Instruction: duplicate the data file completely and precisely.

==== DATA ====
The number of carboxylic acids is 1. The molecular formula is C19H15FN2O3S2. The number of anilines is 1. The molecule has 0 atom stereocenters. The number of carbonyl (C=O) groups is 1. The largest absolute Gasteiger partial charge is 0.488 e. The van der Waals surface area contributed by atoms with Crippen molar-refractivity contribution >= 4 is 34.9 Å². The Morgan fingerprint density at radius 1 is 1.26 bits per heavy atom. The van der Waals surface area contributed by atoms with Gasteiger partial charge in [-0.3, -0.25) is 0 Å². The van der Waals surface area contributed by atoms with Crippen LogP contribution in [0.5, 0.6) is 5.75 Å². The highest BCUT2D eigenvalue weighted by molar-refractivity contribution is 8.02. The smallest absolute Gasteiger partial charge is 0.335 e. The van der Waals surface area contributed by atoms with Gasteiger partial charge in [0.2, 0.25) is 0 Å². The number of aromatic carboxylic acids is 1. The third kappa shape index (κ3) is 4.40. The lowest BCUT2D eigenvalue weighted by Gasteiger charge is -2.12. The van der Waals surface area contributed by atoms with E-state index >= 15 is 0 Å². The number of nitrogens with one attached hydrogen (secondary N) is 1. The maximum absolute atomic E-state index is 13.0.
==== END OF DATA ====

The number of carboxylic acids is 1. The molecular formula is C19H15FN2O3S2. The number of anilines is 1. The molecule has 0 atom stereocenters. The number of carbonyl (C=O) groups is 1. The largest absolute Gasteiger partial charge is 0.488 e. The van der Waals surface area contributed by atoms with Crippen molar-refractivity contribution >= 4 is 34.9 Å². The Morgan fingerprint density at radius 1 is 1.26 bits per heavy atom. The van der Waals surface area contributed by atoms with Gasteiger partial charge in [-0.3, -0.25) is 0 Å². The van der Waals surface area contributed by atoms with Crippen LogP contribution in [0.5, 0.6) is 5.75 Å². The highest BCUT2D eigenvalue weighted by molar-refractivity contribution is 8.02. The smallest absolute Gasteiger partial charge is 0.335 e. The van der Waals surface area contributed by atoms with Gasteiger partial charge in [0.2, 0.25) is 0 Å². The number of aromatic carboxylic acids is 1. The third kappa shape index (κ3) is 4.40. The lowest BCUT2D eigenvalue weighted by Gasteiger charge is -2.12. The van der Waals surface area contributed by atoms with E-state index >= 15 is 0 Å². The number of nitrogens with one attached hydrogen (secondary N) is 1. The maximum absolute atomic E-state index is 13.0.